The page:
Embraer Sees Demand For Small Jets In Niche Markets

SalamAir has ordered Embraer E195-E2s to complement its Airbus A320neo-family fleet.

Credit: Embraer

Embraer is increasingly positioning its crossover jets as complements to narrowbodies and smaller types as it seeks to enlarge its niche in the global airliner market.

The Brazilian manufacturer sees its products, which compete in the 75-150-seat segment, as companions to other types in airline fleets.

The recent order for up to 12 E195-E2s for LCC SalamAir, for example, is seen as an acquisition of aircraft for thinner routes not sufficiently mature for the Muscat-based airline’s Airbus A320neos and A321neos. Embraer says the airline can operate the E195-E2 for the same unit cost, but much lower trip cost, than the A320/321neo.

Similarly, when asked on the sidelines of the Paris Air Show about Embraer’s prospects in China, Embraer Commercial Aircraft CEO Arjan Meijer said the aircraft slots between China’s indigenous 78-90-seat COMAC ARJ21 regional jet and the recently introduced 156-168-seat COMAC C919.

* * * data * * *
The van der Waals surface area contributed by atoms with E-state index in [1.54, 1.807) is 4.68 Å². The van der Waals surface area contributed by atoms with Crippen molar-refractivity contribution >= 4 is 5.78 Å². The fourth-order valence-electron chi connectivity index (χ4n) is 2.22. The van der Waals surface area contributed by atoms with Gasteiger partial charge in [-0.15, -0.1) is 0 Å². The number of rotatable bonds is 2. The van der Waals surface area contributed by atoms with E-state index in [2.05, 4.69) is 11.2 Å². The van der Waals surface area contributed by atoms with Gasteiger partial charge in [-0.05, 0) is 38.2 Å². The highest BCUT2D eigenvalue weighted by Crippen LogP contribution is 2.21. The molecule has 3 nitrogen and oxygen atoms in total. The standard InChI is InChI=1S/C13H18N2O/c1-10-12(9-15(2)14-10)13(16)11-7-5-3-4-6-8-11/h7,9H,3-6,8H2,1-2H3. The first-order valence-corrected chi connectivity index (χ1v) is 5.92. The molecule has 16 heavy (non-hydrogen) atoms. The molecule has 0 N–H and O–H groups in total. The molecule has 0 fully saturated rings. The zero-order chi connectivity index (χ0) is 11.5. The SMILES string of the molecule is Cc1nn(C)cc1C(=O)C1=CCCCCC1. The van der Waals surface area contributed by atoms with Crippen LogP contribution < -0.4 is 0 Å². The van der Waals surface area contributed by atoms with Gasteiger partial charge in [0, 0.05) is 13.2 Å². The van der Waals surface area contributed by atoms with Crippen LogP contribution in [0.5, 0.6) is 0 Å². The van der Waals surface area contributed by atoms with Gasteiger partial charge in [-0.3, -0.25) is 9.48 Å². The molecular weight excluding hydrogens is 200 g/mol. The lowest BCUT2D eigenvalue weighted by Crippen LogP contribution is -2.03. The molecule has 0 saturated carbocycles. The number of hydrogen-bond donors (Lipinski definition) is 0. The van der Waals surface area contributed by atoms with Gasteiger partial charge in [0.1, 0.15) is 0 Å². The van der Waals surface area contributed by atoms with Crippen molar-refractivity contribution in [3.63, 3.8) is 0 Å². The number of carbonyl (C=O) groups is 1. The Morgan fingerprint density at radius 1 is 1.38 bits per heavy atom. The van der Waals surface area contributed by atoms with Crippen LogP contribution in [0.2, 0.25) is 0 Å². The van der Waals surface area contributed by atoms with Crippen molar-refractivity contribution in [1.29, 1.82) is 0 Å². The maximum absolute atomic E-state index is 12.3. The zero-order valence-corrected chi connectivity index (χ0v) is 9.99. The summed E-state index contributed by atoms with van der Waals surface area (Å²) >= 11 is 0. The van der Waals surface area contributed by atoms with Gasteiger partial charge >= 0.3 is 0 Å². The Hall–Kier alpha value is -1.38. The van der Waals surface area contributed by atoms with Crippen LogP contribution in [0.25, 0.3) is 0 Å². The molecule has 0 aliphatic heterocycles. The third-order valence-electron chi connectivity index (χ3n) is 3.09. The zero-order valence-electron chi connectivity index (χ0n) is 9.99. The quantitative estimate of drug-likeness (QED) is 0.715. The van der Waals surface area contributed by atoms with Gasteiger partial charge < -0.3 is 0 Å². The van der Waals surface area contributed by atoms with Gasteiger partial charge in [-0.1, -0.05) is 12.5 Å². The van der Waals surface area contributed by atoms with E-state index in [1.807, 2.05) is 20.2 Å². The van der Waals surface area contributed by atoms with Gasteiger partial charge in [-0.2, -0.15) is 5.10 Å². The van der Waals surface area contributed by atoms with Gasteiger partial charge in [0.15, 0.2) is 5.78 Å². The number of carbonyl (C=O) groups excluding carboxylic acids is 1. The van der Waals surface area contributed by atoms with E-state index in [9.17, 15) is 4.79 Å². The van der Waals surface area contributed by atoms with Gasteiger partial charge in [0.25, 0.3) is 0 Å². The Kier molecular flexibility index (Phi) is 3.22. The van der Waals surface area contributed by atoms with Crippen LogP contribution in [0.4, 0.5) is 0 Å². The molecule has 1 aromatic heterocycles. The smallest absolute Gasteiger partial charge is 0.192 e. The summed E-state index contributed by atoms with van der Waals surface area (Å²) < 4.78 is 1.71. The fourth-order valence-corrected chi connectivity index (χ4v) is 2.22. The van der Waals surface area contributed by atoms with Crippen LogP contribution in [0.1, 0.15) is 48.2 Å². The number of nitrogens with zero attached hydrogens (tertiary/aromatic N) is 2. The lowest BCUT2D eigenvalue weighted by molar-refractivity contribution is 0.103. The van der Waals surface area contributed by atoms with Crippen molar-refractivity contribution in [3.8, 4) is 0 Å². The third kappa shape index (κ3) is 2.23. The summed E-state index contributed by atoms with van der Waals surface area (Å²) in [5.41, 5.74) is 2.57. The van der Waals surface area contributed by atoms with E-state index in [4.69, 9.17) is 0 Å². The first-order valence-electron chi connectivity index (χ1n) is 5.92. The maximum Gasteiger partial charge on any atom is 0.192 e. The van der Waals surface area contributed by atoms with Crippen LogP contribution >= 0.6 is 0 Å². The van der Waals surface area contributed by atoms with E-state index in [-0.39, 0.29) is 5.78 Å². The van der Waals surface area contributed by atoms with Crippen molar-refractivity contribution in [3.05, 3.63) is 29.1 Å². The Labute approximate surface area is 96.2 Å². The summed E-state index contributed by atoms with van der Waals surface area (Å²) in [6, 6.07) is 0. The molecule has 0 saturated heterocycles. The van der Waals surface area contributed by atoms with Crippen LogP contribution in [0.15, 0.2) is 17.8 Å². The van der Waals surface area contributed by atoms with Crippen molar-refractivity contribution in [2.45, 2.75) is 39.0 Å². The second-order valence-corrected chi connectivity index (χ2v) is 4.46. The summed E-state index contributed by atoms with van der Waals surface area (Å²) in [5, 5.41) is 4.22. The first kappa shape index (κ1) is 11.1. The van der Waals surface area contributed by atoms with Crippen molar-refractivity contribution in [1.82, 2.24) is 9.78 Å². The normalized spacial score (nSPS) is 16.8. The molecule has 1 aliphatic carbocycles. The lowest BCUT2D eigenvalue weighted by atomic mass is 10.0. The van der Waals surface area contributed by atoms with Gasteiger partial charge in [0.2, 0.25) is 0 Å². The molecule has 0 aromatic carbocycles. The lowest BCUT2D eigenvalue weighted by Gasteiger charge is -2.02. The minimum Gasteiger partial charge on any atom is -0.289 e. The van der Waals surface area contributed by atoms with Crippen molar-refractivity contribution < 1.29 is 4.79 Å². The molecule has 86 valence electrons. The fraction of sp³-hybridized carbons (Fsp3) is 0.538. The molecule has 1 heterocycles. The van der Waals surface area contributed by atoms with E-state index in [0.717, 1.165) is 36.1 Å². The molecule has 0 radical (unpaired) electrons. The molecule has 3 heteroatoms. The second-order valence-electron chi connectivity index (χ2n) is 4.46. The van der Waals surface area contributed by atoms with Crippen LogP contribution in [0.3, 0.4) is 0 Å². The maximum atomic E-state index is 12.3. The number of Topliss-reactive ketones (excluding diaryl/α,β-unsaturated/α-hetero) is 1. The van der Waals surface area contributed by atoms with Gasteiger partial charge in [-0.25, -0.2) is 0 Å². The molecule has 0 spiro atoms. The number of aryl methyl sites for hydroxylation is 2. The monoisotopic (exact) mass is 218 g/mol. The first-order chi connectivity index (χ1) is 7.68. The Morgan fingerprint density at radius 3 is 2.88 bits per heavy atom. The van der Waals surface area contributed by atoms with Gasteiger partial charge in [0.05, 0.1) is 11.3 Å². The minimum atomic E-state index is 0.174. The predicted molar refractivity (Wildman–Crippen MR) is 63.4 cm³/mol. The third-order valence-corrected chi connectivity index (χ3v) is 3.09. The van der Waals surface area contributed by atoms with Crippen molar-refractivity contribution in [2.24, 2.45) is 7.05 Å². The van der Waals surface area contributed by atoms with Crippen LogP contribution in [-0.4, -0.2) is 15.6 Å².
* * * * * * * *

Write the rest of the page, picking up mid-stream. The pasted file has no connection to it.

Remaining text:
Asia is becoming an increasingly popular marketplace for used E1 members of the Embraer family, with second-hand aircraft entering fleets in Australia, Vietnam and Myanmar, he said. In May, Embraer announced orders from Singapore-based LCC Scoot and SKS Airways in Malaysia.

“Asia is a real growth market for Embraer,” Meijer said.

India and China are building networks of regional airports to bring air connectivity to secondary and tertiary cities. Again, Embraer believes that it can find a niche in this marketplace, with these short regional sectors likely being initially too small for full narrowbodies.

In the Middle East, Meijer notes, “The first step … was to act as a pivot between east and west, but we’ve seen more focus on regional connectivity in the past couple of years.”

As well as SalamAir’s order, Royal Jordanian, for long the sole operator of Embraer E1s in the Levant, has decided to renew its fleet with E2s, and Embraer has several ongoing discussions with carriers in the region, he said.

Alan Dron

Based in London, Alan is Europe & Middle East correspondent at Air Transport World.